Easter version 1.0


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Here you can see the Easter program. Please report any bug or failure you might find.

You need a Java-enabled browser to see this applet


Just type the year in the text box and press the Ok button. Results will be displayed below. First label shows Golden Number and Epact, second one shows Paschal Full Moon, and the last one gives Easter date (all in day-month format).

How does it work?

Fundaments on calculating Easter

(This section based on
Calendar FAQ)

Jesus was crucified just before the Jewish Passover. This celebration starts in the middle (14th or 15th day) of the Jewish month of Nisan (in Spring). Jewish months always start with a new moon, so the Passover must be inmediately after a full moon.

Knowing these facts, Easter was decided to be officialy first Sunday after the first full moon after Vernal Equinox.

Regarding to this, the following considerations must be made:

  1. The equinox the Church uses to calculate Easter is always the 21st of March. We know the actual equinox may be one or two days before or after that date, but 21st of March is the official equinox.
  2. The official full moon could not agree with the actual full moon. They can differ in one or two days.

The full moon preceding Easter is called Paschal Full Moon. It is calculated using two tools: Golden Number and Epact.

The Golden Number describes the relationship between the year number and moon's phase succesions during that year. Each year has a Golden Number, and they are repeated every 19 years.

The Epact measures the age of the moon at a particular date (the age being the instant in the full to new moon period). If you know Golden Number of a particular year, then you can calculate Epact.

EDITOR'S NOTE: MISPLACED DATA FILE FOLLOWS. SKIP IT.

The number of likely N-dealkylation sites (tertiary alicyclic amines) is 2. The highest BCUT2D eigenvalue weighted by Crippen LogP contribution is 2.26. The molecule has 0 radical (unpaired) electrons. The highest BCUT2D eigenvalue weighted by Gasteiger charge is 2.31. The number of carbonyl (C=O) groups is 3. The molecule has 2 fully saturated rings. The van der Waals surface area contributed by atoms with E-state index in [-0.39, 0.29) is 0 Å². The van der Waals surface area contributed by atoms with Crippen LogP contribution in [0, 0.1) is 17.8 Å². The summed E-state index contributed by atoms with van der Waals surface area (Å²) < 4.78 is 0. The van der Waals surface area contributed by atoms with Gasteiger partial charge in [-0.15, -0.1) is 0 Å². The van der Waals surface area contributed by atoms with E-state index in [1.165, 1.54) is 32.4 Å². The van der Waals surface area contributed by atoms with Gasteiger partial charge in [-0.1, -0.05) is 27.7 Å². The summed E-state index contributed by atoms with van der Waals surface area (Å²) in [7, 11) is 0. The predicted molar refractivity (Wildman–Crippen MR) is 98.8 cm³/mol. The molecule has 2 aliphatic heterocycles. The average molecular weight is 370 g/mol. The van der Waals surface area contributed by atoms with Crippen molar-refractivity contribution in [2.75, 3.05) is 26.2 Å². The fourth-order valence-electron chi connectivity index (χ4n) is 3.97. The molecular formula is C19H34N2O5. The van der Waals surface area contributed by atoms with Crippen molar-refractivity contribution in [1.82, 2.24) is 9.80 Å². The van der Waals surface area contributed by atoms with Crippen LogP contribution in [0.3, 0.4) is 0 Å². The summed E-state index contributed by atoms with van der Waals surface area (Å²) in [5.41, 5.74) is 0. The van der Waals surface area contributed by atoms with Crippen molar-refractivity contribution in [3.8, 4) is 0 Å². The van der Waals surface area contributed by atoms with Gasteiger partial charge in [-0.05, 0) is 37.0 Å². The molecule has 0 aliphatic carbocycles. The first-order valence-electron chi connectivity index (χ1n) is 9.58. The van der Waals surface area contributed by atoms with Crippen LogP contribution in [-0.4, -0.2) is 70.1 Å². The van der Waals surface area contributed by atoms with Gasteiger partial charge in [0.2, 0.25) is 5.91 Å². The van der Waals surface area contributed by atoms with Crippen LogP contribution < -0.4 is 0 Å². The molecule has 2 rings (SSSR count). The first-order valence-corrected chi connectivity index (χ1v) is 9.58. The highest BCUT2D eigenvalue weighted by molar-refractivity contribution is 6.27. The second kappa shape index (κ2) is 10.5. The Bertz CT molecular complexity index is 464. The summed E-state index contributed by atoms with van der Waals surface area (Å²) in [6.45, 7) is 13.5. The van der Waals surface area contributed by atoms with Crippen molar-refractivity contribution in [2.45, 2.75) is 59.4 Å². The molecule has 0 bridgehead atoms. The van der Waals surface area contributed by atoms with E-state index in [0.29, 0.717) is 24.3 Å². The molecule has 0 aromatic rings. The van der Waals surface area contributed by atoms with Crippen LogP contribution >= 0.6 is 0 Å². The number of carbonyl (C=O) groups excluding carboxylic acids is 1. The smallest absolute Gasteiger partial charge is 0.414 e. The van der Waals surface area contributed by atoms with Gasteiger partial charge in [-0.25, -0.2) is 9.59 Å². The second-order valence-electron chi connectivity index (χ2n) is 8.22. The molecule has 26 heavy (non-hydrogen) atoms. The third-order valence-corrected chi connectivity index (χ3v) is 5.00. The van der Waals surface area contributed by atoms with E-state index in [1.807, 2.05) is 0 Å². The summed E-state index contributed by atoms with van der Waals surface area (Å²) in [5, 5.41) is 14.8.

Easter is calculated by means of Golden Number, Epact and some tables, as explained in the following algorithm:
G = year % 19
if Julian Calendar
  I = (19*G + 15) % 30
  J = (year + year/4 + I) % 7
end if
if Gregorian Calendar
  C = year/100
  H = (C - C/4 - (8*C+13)/25 + 19*G + 15) % 30
  I = H - (H/28)*(1 - (H/28)*(29/(H + 1))*((21 - G)/11))
  J = (year + year/4 + I + 2 - C + C/4) % 7
end if
L = I - J
EasterMonth = 3 + (L + 40)/44
EasterDay = L + 28 - 31*(EasterMonth/4)
This algorithm was obtained from Calendar FAQ, where it is attributed to Oudin (1940), as noted in "Explanatory Supplement to the Astronomical Almanac", P. Kenneth Seidelmann, editor.

In D. E. Knuth's "The Art of Computer Programming", Vol. I, another algorithm for calculating Easter is presented. This one is due to Aloysius Lilius and Cristopher Clavius (end of 16th Century). It only works for post-1582 years, and is a reduced version of the algorithm presented above. Knuth affirms that the first algorithm for Easter calculation was the Canon Paschalis by Victorius of Aquitania (AD 475). In fact, all medieval mathematics was mainly about Easter calculation.


All years are assumed to be in four-digit form, thus year 99 is NOT 1999. This program is Y2K compliant, of course.

The Gregorian reformation is assumed to have ocurred in October 1582. That is, days between 5 and 13 October 1582 didn't never exist. Nowadays, virtually all countries have adopted Gregorian Calendar.